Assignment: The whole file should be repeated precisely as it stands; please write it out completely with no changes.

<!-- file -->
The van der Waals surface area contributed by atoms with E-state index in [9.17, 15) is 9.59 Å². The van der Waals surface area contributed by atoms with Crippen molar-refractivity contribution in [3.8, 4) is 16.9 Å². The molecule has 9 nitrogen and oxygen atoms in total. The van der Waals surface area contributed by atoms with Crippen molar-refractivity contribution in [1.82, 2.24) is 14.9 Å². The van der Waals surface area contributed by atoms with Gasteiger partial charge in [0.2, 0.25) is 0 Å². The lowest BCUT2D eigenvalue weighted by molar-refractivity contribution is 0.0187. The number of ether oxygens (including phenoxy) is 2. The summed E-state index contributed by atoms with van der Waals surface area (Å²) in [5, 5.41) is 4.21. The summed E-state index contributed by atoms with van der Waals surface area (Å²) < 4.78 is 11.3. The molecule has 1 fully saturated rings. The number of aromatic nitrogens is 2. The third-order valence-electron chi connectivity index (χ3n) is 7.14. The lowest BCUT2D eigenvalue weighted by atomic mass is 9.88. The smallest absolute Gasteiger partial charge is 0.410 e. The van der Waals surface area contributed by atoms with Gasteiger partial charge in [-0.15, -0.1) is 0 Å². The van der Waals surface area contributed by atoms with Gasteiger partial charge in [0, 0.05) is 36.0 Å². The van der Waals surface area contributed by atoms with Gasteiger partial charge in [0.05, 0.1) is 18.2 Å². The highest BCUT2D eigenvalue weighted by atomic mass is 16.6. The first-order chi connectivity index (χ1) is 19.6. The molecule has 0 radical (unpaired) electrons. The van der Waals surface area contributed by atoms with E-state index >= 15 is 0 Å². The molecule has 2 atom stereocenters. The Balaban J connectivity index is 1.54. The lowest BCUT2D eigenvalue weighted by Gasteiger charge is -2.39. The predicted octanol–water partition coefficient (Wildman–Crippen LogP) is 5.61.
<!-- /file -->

The van der Waals surface area contributed by atoms with E-state index in [9.17, 15) is 9.59 Å². The van der Waals surface area contributed by atoms with Crippen molar-refractivity contribution in [3.8, 4) is 16.9 Å². The molecule has 9 nitrogen and oxygen atoms in total. The van der Waals surface area contributed by atoms with Crippen molar-refractivity contribution in [1.82, 2.24) is 14.9 Å². The van der Waals surface area contributed by atoms with Gasteiger partial charge in [0.2, 0.25) is 0 Å². The lowest BCUT2D eigenvalue weighted by molar-refractivity contribution is 0.0187. The number of ether oxygens (including phenoxy) is 2. The summed E-state index contributed by atoms with van der Waals surface area (Å²) in [5, 5.41) is 4.21. The summed E-state index contributed by atoms with van der Waals surface area (Å²) < 4.78 is 11.3. The molecule has 1 fully saturated rings. The number of aromatic nitrogens is 2. The third-order valence-electron chi connectivity index (χ3n) is 7.14. The lowest BCUT2D eigenvalue weighted by atomic mass is 9.88. The smallest absolute Gasteiger partial charge is 0.410 e. The van der Waals surface area contributed by atoms with Gasteiger partial charge in [-0.15, -0.1) is 0 Å². The van der Waals surface area contributed by atoms with Gasteiger partial charge in [0, 0.05) is 36.0 Å². The van der Waals surface area contributed by atoms with Gasteiger partial charge in [0.05, 0.1) is 18.2 Å². The highest BCUT2D eigenvalue weighted by atomic mass is 16.6. The first-order chi connectivity index (χ1) is 19.6. The molecule has 0 radical (unpaired) electrons. The van der Waals surface area contributed by atoms with E-state index >= 15 is 0 Å². The molecule has 2 atom stereocenters. The Balaban J connectivity index is 1.54. The lowest BCUT2D eigenvalue weighted by Gasteiger charge is -2.39. The predicted octanol–water partition coefficient (Wildman–Crippen LogP) is 5.61.